Happy St. David’s Day!

Dydd Gwyl Dewi Hapus!

It seems an appropriate/auspicious date on which to post a blog about another famous Welshman, Dylan Thomas.

I was commissioned, by the Museums Association, to review The Dylan Thomas Centre’s new permanent exhibition on Dylan Thomas. The review will be in this month’s Museums Journal (out today) but here it is too:

So, to begin at the beginning….

Dylan Thomas famously dubbed Swansea an “ugly lovely town” and this rings true as one approaches the Dylan Thomas Centre, situated beside the fishboat bobbing marina. This part of Swansea is still undergoing development and the car park, and its environs, could do with upgrading to create a better impression. However, the Dylan Thomas Centre itself is an attractive pile, constructed of honey-coloured limestone.

On entering, the staff are friendly and welcoming and exude a pride in their work and their workplace. They oriented me, pointing out the Dylan Thomas exhibition and the temporary exhibition and education spaces.

First impressions of the new permanent display, telling the story of Thomas’ life and works, are of a rather traditional, if shiny and new, space. A circular gallery chronologically arranged from, on the right, Thomas’ birth round (anti-clockwise) to his tragically early death in New York. One can see many tabletop glass cases and text on walls. “Oh dear” I thought.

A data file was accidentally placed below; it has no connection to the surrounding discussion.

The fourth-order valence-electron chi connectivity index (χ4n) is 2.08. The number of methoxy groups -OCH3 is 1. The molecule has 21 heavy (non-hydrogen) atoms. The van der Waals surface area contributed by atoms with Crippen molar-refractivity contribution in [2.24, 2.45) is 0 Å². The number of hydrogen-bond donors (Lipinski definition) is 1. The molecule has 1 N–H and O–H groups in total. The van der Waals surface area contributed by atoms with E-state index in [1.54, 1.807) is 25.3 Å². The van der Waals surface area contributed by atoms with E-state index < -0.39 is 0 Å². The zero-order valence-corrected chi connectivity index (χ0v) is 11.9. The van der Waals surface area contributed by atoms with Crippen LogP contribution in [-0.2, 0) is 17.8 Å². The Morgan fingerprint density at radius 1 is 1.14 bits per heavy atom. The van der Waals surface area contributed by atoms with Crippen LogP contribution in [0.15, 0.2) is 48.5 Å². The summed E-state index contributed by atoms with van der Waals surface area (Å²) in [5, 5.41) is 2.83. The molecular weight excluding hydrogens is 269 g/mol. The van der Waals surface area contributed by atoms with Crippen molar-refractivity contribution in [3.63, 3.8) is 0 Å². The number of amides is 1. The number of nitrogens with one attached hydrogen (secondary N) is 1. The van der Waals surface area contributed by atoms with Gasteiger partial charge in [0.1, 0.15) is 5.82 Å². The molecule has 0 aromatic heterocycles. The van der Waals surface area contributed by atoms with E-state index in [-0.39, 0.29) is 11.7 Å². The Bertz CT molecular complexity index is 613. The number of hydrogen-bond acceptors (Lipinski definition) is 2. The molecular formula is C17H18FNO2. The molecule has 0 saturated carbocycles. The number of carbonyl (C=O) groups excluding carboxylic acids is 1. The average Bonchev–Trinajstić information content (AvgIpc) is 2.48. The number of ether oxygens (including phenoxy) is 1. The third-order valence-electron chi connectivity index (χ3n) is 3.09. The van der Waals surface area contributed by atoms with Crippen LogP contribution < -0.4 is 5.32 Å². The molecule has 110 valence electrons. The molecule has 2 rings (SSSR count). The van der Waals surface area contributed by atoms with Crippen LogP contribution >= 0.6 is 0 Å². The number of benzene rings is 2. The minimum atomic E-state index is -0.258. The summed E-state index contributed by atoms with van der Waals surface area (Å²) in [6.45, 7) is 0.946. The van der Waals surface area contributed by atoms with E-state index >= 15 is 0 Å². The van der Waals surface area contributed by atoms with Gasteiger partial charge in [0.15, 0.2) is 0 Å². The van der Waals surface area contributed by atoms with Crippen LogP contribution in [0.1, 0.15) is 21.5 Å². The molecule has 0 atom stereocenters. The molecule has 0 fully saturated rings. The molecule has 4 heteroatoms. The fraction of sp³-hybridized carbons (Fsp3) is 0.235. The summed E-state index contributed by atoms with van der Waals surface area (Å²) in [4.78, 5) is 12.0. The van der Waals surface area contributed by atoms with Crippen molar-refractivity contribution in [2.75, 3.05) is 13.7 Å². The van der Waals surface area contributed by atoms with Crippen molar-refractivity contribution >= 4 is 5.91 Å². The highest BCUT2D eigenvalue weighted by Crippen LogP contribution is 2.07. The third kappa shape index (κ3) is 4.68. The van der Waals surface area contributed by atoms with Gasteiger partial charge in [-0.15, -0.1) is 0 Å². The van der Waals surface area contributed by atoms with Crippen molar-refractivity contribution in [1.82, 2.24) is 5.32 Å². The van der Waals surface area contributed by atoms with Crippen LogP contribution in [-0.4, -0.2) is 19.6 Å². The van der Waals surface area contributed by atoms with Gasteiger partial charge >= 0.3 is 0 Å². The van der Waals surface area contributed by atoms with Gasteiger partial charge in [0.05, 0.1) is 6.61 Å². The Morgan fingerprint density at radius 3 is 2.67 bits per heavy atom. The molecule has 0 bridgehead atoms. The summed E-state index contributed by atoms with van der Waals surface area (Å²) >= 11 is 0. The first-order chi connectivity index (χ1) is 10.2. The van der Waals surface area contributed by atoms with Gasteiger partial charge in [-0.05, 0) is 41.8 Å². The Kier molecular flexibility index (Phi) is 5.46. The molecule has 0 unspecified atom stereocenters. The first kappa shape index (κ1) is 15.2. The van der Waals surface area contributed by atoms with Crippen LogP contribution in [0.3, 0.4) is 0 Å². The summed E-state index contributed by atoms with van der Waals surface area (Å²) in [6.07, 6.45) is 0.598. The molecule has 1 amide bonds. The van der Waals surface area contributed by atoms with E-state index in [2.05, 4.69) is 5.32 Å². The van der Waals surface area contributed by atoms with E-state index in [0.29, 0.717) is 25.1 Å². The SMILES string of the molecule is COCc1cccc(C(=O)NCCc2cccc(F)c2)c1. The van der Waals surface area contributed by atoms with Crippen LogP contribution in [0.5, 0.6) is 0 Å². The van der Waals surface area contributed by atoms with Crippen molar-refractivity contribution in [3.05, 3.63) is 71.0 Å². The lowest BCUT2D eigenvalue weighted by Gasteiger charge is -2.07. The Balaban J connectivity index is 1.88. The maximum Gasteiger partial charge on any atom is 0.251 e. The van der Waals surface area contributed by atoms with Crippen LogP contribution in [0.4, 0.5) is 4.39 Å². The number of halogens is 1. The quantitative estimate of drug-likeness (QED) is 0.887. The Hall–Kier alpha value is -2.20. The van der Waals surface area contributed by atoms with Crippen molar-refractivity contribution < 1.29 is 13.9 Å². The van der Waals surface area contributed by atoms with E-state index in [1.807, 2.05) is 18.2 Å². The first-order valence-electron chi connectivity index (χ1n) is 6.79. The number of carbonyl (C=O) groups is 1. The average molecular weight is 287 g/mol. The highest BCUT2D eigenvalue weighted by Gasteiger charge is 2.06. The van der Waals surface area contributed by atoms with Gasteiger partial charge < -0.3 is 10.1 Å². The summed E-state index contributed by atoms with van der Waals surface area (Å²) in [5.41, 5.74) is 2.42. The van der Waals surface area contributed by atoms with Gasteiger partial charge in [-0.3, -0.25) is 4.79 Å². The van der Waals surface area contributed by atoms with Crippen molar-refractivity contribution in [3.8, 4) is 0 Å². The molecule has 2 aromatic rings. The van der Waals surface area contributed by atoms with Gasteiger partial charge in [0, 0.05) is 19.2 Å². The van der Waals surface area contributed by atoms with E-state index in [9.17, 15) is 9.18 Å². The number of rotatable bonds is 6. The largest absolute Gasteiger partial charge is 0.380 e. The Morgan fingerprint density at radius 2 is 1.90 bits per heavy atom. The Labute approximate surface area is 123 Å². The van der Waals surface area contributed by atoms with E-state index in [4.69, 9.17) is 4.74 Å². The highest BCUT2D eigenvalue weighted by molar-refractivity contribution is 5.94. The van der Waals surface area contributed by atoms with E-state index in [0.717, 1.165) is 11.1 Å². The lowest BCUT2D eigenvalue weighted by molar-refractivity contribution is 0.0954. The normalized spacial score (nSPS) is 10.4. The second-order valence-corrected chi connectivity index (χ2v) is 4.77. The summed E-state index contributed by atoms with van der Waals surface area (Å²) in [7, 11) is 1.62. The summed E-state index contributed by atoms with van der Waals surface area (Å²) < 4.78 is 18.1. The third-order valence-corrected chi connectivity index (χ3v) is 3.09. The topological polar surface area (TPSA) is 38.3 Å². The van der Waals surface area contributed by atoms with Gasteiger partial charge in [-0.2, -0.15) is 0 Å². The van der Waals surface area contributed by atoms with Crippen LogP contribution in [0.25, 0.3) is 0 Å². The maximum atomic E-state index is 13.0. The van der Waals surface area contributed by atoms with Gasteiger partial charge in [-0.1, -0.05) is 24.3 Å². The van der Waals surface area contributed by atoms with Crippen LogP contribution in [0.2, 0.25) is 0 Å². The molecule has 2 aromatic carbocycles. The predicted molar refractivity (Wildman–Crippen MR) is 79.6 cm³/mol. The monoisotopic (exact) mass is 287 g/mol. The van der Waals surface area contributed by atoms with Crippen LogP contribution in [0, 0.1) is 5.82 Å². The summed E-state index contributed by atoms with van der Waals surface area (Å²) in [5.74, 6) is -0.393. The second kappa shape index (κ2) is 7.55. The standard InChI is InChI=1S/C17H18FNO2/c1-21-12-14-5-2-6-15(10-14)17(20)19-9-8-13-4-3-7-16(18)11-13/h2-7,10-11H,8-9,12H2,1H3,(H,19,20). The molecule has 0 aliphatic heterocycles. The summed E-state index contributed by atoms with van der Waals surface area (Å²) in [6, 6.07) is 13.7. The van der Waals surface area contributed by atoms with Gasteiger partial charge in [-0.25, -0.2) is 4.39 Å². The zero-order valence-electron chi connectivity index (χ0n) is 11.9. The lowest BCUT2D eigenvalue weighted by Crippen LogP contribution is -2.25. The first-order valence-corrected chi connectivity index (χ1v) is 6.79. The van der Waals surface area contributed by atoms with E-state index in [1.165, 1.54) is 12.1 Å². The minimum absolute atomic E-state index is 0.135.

However, how does one tell the story of a writer if not through his, and others’, writings? So I liberally sprinkled benefit over my doubt and began to engage with the exhibition…

The walls are peppered with quotes from the appropriate stage of the exhibition’s story (a timeline stretches along the edge of the ceiling from start to finish) and these begin to draw visitors in to the unravelling tale. “The memories of childhood have no order, and no end” struck a chord with me as did the description of the Kardomah Gang “…drinking coffee dashes and arguing the toss” (which could easily have described the MA Conference in Cardiff. Apart from the coffee…).

Throughout the space there are flip-up panels which invite inspection. They reveal further quotes, facts, and general information and, whilst a simple idea, the physicality actually enhanced the experience. There are smaller, lower, flip-up panels whose contents are more abstract and I was puzzled by these as there is no explanation of what they are for (one assumes they are for children and/or wheelchair users but this is not obvious).